“What happened to me highlights the importance of airlines providing care to all crew members following an incident, ­especially in the mental health space,” said Cottee. “National Jet Systems did not provide proper crisis care after the event.”

Slater and Gordon principal lawyer Kavita Maharaj also argued QantasLink breached its “duty of care” and overlooked safety.

Qantas said in response that this was the only engine shut down on QantasLink’s B717 fleet over a five-year period, while its lawyers HWL Ebsworth stated, “It may well be that no member of the Qantas Group is the ­entity responsible for the maintenance or service of the engine.”

“The cause of the engine issue from the flight in March 2018 was investigated and Rolls-Royce determined it was a manufacturing fault and not related to maintenance,” a Qantas spokesperson later told Daily Mail Australia.

“All Qantas aircraft are maintained to the highest safety standards, and our fleet of Boeing 717 aircraft have a 99.99 per cent reliability rate. This is the only engine shut down on QantasLink’s B717 fleet over a five-year period.

“Like all pilots, the first officer had been trained on how to respond in the event of an engine power failure.”

Last week, World of Aviation reported how the passengers onboard United Airlines Flight 328 have reportedly hit the airline with a class action lawsuit after a plane’s engine made worldwide headlines by catching on fire mid-flight.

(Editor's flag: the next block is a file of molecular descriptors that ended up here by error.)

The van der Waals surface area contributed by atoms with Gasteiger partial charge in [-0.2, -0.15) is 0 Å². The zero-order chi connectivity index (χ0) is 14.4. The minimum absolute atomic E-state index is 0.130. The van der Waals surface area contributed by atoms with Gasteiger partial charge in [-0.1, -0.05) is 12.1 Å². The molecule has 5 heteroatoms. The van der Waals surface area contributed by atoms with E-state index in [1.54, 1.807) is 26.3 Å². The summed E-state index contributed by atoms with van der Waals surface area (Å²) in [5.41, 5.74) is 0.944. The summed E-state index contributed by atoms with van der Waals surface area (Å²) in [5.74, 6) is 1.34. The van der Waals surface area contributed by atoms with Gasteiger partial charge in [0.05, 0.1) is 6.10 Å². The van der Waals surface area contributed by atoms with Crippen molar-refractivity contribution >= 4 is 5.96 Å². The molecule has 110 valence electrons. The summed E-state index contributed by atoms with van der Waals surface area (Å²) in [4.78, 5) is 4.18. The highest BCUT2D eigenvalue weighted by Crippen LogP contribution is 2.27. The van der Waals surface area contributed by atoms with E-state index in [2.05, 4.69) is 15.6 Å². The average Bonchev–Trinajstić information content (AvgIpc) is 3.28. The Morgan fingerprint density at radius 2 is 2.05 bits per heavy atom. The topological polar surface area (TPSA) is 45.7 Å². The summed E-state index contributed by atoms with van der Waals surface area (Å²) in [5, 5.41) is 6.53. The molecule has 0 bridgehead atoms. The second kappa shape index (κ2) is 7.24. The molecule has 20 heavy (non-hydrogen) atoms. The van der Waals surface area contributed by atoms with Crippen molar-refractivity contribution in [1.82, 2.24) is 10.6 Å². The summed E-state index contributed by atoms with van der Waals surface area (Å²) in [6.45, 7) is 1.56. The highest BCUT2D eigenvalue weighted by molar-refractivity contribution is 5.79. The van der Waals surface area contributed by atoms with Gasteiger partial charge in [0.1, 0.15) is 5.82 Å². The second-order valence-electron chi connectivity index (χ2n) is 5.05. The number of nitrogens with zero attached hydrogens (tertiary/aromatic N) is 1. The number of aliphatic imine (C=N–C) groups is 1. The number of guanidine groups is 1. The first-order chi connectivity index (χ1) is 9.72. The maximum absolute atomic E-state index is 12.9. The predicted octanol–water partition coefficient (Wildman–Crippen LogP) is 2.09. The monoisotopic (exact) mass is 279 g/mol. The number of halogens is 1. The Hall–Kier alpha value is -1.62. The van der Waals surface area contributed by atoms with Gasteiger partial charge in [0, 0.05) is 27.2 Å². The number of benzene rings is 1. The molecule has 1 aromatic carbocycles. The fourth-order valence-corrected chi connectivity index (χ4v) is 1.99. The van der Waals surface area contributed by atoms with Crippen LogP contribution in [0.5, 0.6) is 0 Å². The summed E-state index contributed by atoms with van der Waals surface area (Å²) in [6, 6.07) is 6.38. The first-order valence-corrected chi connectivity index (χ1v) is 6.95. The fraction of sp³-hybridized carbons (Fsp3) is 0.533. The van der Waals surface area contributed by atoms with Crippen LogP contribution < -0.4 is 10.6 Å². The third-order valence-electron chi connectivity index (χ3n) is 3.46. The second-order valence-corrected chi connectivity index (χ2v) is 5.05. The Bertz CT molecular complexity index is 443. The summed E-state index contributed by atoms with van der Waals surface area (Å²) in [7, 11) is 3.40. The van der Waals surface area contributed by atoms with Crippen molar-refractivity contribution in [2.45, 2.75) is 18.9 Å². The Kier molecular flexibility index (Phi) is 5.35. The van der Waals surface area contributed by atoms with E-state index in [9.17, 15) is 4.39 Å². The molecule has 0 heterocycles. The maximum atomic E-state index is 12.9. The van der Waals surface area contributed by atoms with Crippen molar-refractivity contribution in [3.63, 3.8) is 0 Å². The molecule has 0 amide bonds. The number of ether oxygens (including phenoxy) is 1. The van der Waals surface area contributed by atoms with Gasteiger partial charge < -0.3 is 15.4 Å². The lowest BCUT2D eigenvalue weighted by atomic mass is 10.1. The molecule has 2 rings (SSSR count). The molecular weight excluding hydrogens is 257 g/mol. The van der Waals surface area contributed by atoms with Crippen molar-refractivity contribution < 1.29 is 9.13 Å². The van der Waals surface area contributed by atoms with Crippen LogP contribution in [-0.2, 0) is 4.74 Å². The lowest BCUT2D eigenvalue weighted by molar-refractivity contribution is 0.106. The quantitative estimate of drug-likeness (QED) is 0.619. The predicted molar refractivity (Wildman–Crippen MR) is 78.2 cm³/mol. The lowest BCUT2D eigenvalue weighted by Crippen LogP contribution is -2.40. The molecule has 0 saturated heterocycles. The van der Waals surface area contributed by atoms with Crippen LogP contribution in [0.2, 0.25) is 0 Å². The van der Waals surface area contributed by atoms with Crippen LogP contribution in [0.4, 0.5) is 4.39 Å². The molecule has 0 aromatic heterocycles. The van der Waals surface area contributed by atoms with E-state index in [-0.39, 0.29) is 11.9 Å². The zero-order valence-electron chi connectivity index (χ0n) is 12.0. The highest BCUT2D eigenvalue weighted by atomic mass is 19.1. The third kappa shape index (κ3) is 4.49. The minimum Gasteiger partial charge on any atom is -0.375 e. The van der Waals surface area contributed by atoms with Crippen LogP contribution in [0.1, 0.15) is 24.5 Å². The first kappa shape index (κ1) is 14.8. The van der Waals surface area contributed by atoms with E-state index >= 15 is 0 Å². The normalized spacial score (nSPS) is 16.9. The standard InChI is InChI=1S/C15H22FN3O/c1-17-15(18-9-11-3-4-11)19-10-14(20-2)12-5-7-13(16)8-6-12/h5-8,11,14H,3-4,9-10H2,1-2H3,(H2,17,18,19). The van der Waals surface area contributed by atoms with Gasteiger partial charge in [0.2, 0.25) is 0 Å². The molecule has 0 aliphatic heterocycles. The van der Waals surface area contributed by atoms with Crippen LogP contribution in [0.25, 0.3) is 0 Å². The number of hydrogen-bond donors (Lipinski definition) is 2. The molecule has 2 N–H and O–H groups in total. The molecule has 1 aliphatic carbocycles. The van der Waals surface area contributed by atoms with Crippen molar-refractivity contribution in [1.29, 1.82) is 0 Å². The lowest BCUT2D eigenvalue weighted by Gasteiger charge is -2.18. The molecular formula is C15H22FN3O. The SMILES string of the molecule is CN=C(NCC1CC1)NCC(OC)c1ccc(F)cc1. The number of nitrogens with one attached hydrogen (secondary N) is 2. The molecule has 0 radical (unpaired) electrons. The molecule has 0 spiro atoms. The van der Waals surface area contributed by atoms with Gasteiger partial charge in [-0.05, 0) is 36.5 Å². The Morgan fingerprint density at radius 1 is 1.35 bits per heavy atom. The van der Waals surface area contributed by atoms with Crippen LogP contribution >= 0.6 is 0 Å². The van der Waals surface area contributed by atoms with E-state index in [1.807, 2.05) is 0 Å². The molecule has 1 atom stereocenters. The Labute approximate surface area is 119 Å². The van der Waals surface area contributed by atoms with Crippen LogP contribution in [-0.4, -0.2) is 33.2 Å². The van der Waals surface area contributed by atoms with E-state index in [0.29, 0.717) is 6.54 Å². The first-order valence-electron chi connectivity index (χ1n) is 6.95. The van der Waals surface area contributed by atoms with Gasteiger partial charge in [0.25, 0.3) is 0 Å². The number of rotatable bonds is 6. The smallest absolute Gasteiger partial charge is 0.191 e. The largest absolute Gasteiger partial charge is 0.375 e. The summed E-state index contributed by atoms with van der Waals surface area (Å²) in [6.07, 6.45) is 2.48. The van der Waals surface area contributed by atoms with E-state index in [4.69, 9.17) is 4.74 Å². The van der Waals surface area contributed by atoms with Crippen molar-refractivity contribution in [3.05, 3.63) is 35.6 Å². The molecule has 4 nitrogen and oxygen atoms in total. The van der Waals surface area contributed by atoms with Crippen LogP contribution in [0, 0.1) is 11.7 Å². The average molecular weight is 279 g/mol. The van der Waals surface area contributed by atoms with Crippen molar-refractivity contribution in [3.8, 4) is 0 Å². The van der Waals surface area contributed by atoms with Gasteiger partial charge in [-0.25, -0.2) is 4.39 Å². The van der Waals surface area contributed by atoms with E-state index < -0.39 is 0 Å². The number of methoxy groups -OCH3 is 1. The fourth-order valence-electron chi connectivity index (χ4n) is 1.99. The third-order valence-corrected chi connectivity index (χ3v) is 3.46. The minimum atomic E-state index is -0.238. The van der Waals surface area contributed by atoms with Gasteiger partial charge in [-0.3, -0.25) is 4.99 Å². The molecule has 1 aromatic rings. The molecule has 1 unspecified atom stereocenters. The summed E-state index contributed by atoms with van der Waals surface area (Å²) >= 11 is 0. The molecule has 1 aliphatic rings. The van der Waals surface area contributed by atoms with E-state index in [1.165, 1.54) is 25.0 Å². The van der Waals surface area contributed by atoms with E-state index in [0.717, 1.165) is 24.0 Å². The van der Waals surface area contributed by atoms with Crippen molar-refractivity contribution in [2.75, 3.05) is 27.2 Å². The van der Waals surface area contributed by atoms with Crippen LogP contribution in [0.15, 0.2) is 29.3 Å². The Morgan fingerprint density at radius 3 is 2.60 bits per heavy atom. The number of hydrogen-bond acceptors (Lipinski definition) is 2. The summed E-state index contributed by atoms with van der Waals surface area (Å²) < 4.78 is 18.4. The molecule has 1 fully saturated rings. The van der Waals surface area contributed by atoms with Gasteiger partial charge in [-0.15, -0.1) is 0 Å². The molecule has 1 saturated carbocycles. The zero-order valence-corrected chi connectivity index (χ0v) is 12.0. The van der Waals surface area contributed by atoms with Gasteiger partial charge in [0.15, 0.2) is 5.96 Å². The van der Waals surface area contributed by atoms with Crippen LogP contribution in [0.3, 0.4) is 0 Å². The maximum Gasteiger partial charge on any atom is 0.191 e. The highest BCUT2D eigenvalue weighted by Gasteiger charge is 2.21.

Chad Schnell, the passenger leading the class action, claimed that the incident caused him severe emotional distress, and accused the airline of failing to properly inspect and maintain its aircraft fleet, thus causing the incident.

The lawsuit, filed with a Colorado court, stated that the engine in question “spectacularly failed” before “scattering pieces of the engine over Colorado and leaving passengers to a horrifying view of a fire on the wing”.

“The 231 passengers on board UA328 were lucky to escape with their lives, as the flight managed to land with no serious physical injuries; however, it left these passengers in fear for their life for nearly 20 minutes,” it said.

In a statement released after the lawsuit was filed, United Airlines backed the actions of its employees and reiterated its emphasis on safety.